Trial - Retrial - Application to quash acquittal of acquitted person and for retrial
R v B: CA (Crim Div) (Lord Chief Justice Lord Judge, Mrs Justice Macur, Mr Justice Saunders): 29 February 2012
Section 78(2) of the Criminal Justice Act 2003 provides: ‘Evidence is new if it was not adduced in the proceedings in which the person was acquitted (nor, if those were appeal proceedings, in earlier proceedings to which the appeal related).’
The trial of the offences involving the victim began in June 1999. At the outset, it was submitted to the trial judge on behalf of the accused person, B, that the proceedings should be stayed as an abuse of process or that evidence of a DNA match (the evidence) should be excluded in accordance with the discretionary provisions in section 78 of the Police and Criminal Evidence Act 1984.
The judge acceded to that submission and held that the evidence should be excluded. As the relevant provisions of the 1984 act had not been complied with, the prosecution ought not to be permitted to use that material. The judge further held that, if he had been wrong in his conclusion based on the construction of the 1984 act, the evidence would also have been excluded under section 78 of the 1984 act. As a result, the prosecution were left with no alternative but to offer no evidence and the judge stated that, on the basis of his ruling (the ruling), the matter could not go forward. In 1999, it was not open to the prosecution to appeal against the ruling. Instead, the ruling was challenged on a point of law by way of a reference by the attorney general pursuant to section 36 of the Criminal Justice Act 1972.
The House of Lords concluded that the decision of the judge had been wrong and that the statute did not provide that evidence obtained in consequence of a breach of the statutory provisions in the 1984 act was inadmissible. Notwithstanding the ruling that the evidence would have been admissible as a matter of law, the case was at an end. The prosecution subsequently applied to the Court of Appeal, under section 76 of the Criminal Justice Act 2003 for the acquittal to be quashed and for a re-trial to be ordered.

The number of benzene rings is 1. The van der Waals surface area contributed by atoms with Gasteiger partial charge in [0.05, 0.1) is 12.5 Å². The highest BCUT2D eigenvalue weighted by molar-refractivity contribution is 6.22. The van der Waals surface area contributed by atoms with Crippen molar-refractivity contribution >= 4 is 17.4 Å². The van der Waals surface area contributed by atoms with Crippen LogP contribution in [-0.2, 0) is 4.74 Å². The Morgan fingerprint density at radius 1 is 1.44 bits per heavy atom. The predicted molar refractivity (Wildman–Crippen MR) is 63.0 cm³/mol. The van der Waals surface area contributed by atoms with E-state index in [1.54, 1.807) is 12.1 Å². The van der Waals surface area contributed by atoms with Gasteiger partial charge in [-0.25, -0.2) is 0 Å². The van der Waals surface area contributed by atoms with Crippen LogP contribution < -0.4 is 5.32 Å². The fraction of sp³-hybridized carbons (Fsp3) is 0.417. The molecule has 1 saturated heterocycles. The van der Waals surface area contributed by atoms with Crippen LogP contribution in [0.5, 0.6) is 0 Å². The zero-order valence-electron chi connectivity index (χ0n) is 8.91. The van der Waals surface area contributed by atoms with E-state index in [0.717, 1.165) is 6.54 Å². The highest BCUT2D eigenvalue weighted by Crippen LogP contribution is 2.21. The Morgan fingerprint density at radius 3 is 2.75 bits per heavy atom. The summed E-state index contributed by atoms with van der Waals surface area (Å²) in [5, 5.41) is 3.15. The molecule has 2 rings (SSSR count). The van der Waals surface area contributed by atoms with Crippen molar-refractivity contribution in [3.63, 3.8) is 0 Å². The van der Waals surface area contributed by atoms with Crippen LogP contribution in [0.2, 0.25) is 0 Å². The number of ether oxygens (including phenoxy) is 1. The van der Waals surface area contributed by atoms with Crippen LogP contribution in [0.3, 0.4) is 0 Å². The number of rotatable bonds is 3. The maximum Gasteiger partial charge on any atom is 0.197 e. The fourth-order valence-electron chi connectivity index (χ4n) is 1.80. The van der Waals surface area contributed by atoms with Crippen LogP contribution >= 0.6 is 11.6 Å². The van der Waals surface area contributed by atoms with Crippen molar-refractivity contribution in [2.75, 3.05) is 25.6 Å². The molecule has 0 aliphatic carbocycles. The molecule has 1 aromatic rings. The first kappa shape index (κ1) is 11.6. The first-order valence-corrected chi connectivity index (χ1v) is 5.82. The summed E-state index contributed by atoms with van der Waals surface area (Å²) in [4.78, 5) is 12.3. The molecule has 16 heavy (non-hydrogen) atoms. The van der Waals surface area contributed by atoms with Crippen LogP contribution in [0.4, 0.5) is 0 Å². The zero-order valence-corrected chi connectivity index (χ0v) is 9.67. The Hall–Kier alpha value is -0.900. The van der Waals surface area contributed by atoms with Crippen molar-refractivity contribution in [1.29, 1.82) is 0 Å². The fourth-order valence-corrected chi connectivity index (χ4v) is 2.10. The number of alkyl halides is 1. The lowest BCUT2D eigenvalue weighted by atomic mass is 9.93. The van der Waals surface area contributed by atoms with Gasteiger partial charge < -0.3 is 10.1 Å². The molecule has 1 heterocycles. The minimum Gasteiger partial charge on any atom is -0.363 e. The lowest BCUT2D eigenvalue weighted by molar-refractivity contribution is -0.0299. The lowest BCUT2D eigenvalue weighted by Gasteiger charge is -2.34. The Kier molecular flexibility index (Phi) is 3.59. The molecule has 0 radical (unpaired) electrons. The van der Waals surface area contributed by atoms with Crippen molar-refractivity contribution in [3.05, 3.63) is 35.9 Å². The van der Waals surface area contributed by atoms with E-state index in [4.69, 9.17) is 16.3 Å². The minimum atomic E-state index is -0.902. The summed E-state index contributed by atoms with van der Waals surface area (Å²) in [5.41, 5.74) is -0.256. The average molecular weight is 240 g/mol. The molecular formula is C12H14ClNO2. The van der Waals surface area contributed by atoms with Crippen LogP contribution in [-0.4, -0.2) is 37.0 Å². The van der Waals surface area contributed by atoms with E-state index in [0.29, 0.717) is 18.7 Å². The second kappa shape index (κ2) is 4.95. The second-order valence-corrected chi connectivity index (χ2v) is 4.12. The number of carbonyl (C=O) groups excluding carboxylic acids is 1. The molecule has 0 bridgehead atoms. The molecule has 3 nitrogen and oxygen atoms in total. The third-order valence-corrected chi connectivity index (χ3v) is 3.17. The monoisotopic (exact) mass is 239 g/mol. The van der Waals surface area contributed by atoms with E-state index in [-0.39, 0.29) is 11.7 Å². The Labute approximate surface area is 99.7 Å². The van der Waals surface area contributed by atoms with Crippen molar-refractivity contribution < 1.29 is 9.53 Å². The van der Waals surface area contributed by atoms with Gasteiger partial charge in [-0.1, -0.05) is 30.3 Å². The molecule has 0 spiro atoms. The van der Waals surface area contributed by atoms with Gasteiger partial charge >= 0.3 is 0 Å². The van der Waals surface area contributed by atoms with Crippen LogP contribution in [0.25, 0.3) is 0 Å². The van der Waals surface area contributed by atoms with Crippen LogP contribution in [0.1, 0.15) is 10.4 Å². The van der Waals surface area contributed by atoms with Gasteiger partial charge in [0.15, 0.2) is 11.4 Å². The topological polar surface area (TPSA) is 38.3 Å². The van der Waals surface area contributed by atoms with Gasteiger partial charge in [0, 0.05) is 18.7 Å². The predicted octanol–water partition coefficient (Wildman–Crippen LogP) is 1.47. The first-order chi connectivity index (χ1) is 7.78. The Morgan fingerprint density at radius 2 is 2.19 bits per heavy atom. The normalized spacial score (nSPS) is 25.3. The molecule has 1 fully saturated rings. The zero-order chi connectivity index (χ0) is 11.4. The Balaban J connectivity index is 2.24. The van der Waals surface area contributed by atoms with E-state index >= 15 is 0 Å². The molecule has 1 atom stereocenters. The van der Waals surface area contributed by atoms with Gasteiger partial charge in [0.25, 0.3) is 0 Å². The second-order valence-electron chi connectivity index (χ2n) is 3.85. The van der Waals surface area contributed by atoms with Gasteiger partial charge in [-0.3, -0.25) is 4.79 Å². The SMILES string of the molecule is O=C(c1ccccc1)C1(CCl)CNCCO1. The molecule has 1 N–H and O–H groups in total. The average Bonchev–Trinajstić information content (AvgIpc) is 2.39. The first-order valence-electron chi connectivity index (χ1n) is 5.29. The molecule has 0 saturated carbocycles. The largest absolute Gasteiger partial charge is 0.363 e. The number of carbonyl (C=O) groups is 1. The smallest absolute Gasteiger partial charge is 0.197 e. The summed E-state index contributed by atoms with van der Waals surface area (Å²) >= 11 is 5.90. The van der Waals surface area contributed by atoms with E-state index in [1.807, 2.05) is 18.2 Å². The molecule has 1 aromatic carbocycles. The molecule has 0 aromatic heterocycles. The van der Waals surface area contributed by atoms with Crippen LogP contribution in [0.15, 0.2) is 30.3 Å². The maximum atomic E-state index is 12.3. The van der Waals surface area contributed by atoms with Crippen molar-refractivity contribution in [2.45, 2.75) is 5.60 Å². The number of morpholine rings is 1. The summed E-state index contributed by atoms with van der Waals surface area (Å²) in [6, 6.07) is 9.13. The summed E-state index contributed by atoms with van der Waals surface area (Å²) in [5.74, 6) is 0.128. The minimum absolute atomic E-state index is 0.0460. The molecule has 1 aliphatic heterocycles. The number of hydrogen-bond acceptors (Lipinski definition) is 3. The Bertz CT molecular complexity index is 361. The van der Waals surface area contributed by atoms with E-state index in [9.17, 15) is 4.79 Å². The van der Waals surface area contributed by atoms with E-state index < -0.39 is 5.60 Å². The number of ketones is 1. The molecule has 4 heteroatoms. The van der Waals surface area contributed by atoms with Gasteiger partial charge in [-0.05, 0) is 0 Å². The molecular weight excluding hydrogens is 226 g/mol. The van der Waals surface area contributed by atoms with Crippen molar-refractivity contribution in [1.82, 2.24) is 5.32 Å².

The issue that fell to be determined was whether the evidence could be described as ‘new’ in the context of, and for the purposes of, section 78(2) of the 2003 act. Consideration was given, inter alia, to sections 75 to 79 of the 2003 act.
The court ruled: For the purposes of sections 75 to 79 of the 2003 act, the word ‘proceedings’ was designed to cover the entire process which had resulted in the original acquittal. However, as a matter of statutory construction, it did not follow that all evidence which had been available to be deployed in the earlier proceedings had to fall outside the ambit of the ‘new’ evidence provision on which section 76 applications had to be based. Subject to the interests of justice requirement found in section 79, evidence which had been available to be used, but which had not been used, could be ‘new’ evidence for the purposes of section 78(2). The mere fact that evidence had been available at the original trial did not mean that it had been adduced in those proceedings (see ,  of the judgment).
The contents of parliamentary debates on the issues were entirely consistent with that interpretation of the statutory provision. It was clear that the language of clause 65(2) of the original bill (the predecessor to section 78(2) of the 2003 act), to the effect that, where at the original trial evidence had been available in the broad sense, it should not be treated as new evidence, had been deliberately amended to the current position which was that, whether or not it had been available, it was new evidence if it had not been adduced in the proceedings (see ,  of the judgment).
On the facts, the evidence which had been excluded by the judge constituted new evidence for the purposes of section 78(2) of the 2003 act on the basis that it had never been adduced in or brought forward for consideration as admissible evidence at the original trial. Once the judge had ruled that the evidence should not be admitted at B’s trial, notwithstanding that it had been available for his consideration and that he had considered it, it had not been adduced in the proceedings (see ,  of the judgment).
Kieran Coonan QC and James Leonard (instructed by Shaw Graham Kersh Solicitors) for B; Alison Levitt QC and Catherine Moore (instructed by the Crown Prosecution Service) for the Crown.